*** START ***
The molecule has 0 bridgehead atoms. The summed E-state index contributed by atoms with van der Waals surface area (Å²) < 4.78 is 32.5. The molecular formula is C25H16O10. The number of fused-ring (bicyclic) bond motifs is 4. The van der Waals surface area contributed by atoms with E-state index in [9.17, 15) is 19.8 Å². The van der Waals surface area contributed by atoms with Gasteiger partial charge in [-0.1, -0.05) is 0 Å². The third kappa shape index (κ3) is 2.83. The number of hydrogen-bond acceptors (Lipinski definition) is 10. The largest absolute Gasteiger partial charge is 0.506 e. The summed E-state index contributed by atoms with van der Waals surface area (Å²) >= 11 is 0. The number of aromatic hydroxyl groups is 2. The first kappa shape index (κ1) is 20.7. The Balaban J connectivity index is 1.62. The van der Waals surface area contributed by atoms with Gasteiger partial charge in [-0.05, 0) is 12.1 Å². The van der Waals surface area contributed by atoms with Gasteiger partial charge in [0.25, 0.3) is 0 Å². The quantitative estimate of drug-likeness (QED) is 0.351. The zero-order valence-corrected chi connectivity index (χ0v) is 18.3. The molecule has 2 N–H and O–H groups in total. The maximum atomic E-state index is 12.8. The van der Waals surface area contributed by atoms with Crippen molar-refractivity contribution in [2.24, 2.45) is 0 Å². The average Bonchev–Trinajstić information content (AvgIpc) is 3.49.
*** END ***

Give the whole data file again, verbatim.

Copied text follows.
The molecule has 0 bridgehead atoms. The summed E-state index contributed by atoms with van der Waals surface area (Å²) < 4.78 is 32.5. The molecular formula is C25H16O10. The number of fused-ring (bicyclic) bond motifs is 4. The van der Waals surface area contributed by atoms with E-state index in [9.17, 15) is 19.8 Å². The van der Waals surface area contributed by atoms with Gasteiger partial charge in [-0.1, -0.05) is 0 Å². The third kappa shape index (κ3) is 2.83. The number of hydrogen-bond acceptors (Lipinski definition) is 10. The largest absolute Gasteiger partial charge is 0.506 e. The summed E-state index contributed by atoms with van der Waals surface area (Å²) >= 11 is 0. The number of aromatic hydroxyl groups is 2. The first kappa shape index (κ1) is 20.7. The Balaban J connectivity index is 1.62. The van der Waals surface area contributed by atoms with Gasteiger partial charge in [-0.05, 0) is 12.1 Å². The van der Waals surface area contributed by atoms with Gasteiger partial charge in [0.25, 0.3) is 0 Å². The quantitative estimate of drug-likeness (QED) is 0.351. The zero-order valence-corrected chi connectivity index (χ0v) is 18.3. The molecule has 2 N–H and O–H groups in total. The maximum atomic E-state index is 12.8. The van der Waals surface area contributed by atoms with Crippen molar-refractivity contribution in [2.24, 2.45) is 0 Å². The average Bonchev–Trinajstić information content (AvgIpc) is 3.49.